On 30 August 1912 the Admiralty directed all destroyer classes were to be designated by letters. As a three-funneled destroyer with a contract speed of 30 knots, Kestrel was assigned to the C class.[13][14] The class letters were painted on the hull below the bridge area and on a funnel.[15]

In February 1913 Kestrel was based at Sheerness as a tender to the "Stone frigate" (or shore establishment) HMS Actaeon, which acted as a torpedo training school. Kestrel was listed as in commission with a nucleus crew.[16]

World War I[edit]

Kestrel remained based at Sheerness as a tender to Actaeon in July 1914.[17] With the outbreak of hostilities in August 1914 she was assigned to the Nore Local Flotilla. Her duties included anti-submarine and counter mining patrols in the Thames Estuary.

Disposition[edit]

In 1919 she was paid off and laid-up in reserve awaiting disposal. She was sold on 17 March 1921 to Thos W Ward of Sheffield for breaking at Rainham, Kent on the Thames Estuary.[18]

She was not awarded a battle honour for her service.

Pennant Numbers[edit]

Pennant Number[18] From To
N47 6 Dec 1914 1 Sep 1915
D60 1 Sep 1915 1 Jan 1918
D49 1 Jan 1918 17 Mar 1921

References[edit]

  1. ^ Ships involved in this spate of mishaps included Waveney and Garry, which collided on 26 July, Rother, also damaged by collision on 26 July, Spiteful, which had suffered a fuel fire on 5 August, and Quail, badly damaged in a collision with the cruiser Attentive on 6 August.[11]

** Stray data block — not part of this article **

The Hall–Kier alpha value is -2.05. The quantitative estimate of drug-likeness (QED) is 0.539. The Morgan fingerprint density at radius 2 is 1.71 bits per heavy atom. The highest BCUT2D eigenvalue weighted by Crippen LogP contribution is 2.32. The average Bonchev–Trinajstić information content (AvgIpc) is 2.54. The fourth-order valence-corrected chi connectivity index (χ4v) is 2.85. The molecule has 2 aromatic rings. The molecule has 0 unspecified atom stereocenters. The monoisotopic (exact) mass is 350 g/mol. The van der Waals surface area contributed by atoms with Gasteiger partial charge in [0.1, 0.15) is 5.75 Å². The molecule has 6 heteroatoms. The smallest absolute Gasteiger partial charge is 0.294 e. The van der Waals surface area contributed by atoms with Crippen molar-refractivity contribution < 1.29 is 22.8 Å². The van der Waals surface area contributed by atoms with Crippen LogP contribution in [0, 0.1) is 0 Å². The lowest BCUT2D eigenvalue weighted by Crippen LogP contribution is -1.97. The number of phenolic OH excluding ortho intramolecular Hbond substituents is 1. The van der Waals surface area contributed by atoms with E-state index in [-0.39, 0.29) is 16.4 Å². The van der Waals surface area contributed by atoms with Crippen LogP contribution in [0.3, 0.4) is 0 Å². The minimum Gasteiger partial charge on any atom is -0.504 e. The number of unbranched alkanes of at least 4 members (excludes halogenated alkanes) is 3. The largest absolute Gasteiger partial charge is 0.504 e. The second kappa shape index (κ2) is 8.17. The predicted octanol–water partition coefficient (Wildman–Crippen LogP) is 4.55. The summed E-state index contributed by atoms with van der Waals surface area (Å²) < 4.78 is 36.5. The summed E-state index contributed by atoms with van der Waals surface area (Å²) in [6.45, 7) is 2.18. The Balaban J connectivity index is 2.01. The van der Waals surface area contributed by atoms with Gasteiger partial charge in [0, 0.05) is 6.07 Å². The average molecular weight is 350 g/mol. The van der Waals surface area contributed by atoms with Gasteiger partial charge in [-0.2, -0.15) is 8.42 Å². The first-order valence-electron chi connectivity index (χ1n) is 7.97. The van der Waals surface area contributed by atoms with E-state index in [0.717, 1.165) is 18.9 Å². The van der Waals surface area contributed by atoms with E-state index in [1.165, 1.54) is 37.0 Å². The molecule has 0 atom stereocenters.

1. ^ Jane, Fred T. Jane’s All The Worlds Fighting Ships 1898. New York: ARCO Publishing Company. pp. 84–85. 
  2. ^ Lyon 2001, p. 23.
  3. ^ Friedman 2009, p. 53
  4. ^ Lyon 2001, pp. 23, 67
  5. ^ Chesneau & Kolesnik 1979, p. 95
  6. ^ a b c Lyon 2001, p. 67
  7. ^ Lyon 2001, pp. 98–99
  8. ^ Friedman 2009, p. 40
  9. ^ a b "NMM, vessel ID 369524" (PDF). Warship Histories, vol ii. National Maritime Museum. Archived from the original (PDF) on 1 November 2014. 
  10. ^ Brassey 1902, pp. 90, 95–112
  11. ^ a b "Naval Matters—Past and Prospective: Portsmouth Dockyard". The Marine Engineer and Naval Architect. Vol. 30. 1 September 1907. p. 55. 
  12. ^ "Naval Matters—Past and Prospective: Devonport Dockyard". The Marine Engineer and Naval Architect. Vol. 33. January 1911. p. 206. 
  13. ^ Gardiner & Gray 1985, p. 18
  14. ^ Manning 1961, pp. 17–18
  15. ^ Manning 1961, p. 34
  16. ^ "Torpedo Craft and Submarine Flotillas at Home Ports". The Naval List. March 1913. p. 270b – via National Library of Scotland. 
  17. ^ "Torpedo Craft and Submarine Flotillas at Home Ports". The Naval List. August 1914. p. 270c – via National Library of Scotland. 
  18. ^ a b ""Arrowsmith" List – Part 1 Destroyer Prototypes through "River" Class". Retrieved 1 Jun 2013. 
  • Brassey, T.A. (1902). The Naval Annual 1902. Portsmouth, UK: J. Griffin and Co. 
  • Chesneau, Roger; Kolesnik, Eugene M (1979). Conway's All The World's Fighting Ships 1860–1905. London: Conway Maritime Press. ISBN 0-85177-133-5. 
  • Friedman, Norman (2009). British Destroyers: From Earliest Days to the Second World War. Barnsley, UK: Seaforth Publishing. ISBN 978-1-84832-049-9. 
  • Gardiner, Robert; Gray, Randal (1985). Conway's All The World's Fighting Ships 1906–1921. London: Conway Maritime Press. ISBN 0-85177-245-5. 
  • Lyon, David (2001). The First Destroyers. London: Caxton Editions. ISBN 1-84067-3648. 
  • Manning, T. D. (1961). The British Destroyer. London: Putnam & Co. Ltd. 
  • Manning, Captain T.D. The British Destroyer. Godfrey Cave Associates. ISBN 0-906223-13-X. 
  • Moore, John E. (1990). Jane's Fighting Ships of World War I. Studio Editions. ISBN 1 85170 378 0. 

External links[edit]